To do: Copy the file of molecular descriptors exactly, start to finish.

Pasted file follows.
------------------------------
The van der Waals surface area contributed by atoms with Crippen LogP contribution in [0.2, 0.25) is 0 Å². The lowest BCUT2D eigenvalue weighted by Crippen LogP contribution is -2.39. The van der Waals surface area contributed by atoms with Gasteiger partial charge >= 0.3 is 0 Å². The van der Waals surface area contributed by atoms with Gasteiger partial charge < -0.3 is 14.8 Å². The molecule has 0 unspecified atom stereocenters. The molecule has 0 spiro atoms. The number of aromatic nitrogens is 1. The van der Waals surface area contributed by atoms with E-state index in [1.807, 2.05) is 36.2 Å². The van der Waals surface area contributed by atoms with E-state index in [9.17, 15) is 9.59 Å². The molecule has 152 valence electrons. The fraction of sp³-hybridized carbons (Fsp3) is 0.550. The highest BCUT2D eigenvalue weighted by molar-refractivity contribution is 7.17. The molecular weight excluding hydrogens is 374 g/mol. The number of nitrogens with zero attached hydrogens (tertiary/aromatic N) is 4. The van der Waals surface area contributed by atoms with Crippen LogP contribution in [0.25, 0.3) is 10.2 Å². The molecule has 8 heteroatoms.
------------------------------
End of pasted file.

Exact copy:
The van der Waals surface area contributed by atoms with Crippen LogP contribution in [0.2, 0.25) is 0 Å². The lowest BCUT2D eigenvalue weighted by Crippen LogP contribution is -2.39. The van der Waals surface area contributed by atoms with Gasteiger partial charge >= 0.3 is 0 Å². The van der Waals surface area contributed by atoms with Gasteiger partial charge < -0.3 is 14.8 Å². The molecule has 0 unspecified atom stereocenters. The molecule has 0 spiro atoms. The number of aromatic nitrogens is 1. The van der Waals surface area contributed by atoms with E-state index in [1.807, 2.05) is 36.2 Å². The van der Waals surface area contributed by atoms with E-state index in [9.17, 15) is 9.59 Å². The molecule has 152 valence electrons. The fraction of sp³-hybridized carbons (Fsp3) is 0.550. The highest BCUT2D eigenvalue weighted by molar-refractivity contribution is 7.17. The molecular weight excluding hydrogens is 374 g/mol. The number of nitrogens with zero attached hydrogens (tertiary/aromatic N) is 4. The van der Waals surface area contributed by atoms with Crippen LogP contribution in [0.25, 0.3) is 10.2 Å². The molecule has 8 heteroatoms.